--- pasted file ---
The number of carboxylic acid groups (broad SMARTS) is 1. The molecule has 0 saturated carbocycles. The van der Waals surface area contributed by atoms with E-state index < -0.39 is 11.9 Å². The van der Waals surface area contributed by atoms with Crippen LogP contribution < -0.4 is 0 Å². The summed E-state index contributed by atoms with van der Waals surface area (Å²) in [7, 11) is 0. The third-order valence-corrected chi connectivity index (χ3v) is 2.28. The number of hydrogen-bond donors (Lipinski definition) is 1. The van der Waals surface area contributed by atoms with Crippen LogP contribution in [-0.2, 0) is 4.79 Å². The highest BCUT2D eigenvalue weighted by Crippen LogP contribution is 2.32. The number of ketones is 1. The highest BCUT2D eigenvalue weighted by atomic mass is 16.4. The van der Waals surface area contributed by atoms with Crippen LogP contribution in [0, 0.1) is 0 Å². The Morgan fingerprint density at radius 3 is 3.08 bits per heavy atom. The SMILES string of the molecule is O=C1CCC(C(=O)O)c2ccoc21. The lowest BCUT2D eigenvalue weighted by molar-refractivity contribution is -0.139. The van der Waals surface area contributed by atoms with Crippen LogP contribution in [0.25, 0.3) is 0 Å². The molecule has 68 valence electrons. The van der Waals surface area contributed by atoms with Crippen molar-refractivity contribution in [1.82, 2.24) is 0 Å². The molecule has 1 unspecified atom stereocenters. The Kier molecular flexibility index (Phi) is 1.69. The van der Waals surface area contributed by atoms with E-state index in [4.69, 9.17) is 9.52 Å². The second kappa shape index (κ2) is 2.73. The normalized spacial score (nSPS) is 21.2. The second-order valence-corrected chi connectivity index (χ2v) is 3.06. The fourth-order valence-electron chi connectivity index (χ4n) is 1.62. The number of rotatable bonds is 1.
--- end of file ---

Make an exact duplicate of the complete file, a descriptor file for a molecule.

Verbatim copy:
The number of carboxylic acid groups (broad SMARTS) is 1. The molecule has 0 saturated carbocycles. The van der Waals surface area contributed by atoms with E-state index < -0.39 is 11.9 Å². The van der Waals surface area contributed by atoms with Crippen LogP contribution < -0.4 is 0 Å². The summed E-state index contributed by atoms with van der Waals surface area (Å²) in [7, 11) is 0. The third-order valence-corrected chi connectivity index (χ3v) is 2.28. The number of hydrogen-bond donors (Lipinski definition) is 1. The van der Waals surface area contributed by atoms with Crippen LogP contribution in [-0.2, 0) is 4.79 Å². The highest BCUT2D eigenvalue weighted by Crippen LogP contribution is 2.32. The number of ketones is 1. The highest BCUT2D eigenvalue weighted by atomic mass is 16.4. The van der Waals surface area contributed by atoms with Crippen LogP contribution in [0, 0.1) is 0 Å². The Morgan fingerprint density at radius 3 is 3.08 bits per heavy atom. The SMILES string of the molecule is O=C1CCC(C(=O)O)c2ccoc21. The lowest BCUT2D eigenvalue weighted by molar-refractivity contribution is -0.139. The van der Waals surface area contributed by atoms with Crippen LogP contribution in [0.25, 0.3) is 0 Å². The molecule has 68 valence electrons. The van der Waals surface area contributed by atoms with Crippen molar-refractivity contribution in [1.82, 2.24) is 0 Å². The molecule has 1 unspecified atom stereocenters. The Kier molecular flexibility index (Phi) is 1.69. The van der Waals surface area contributed by atoms with E-state index in [4.69, 9.17) is 9.52 Å². The second kappa shape index (κ2) is 2.73. The normalized spacial score (nSPS) is 21.2. The second-order valence-corrected chi connectivity index (χ2v) is 3.06. The fourth-order valence-electron chi connectivity index (χ4n) is 1.62. The number of rotatable bonds is 1.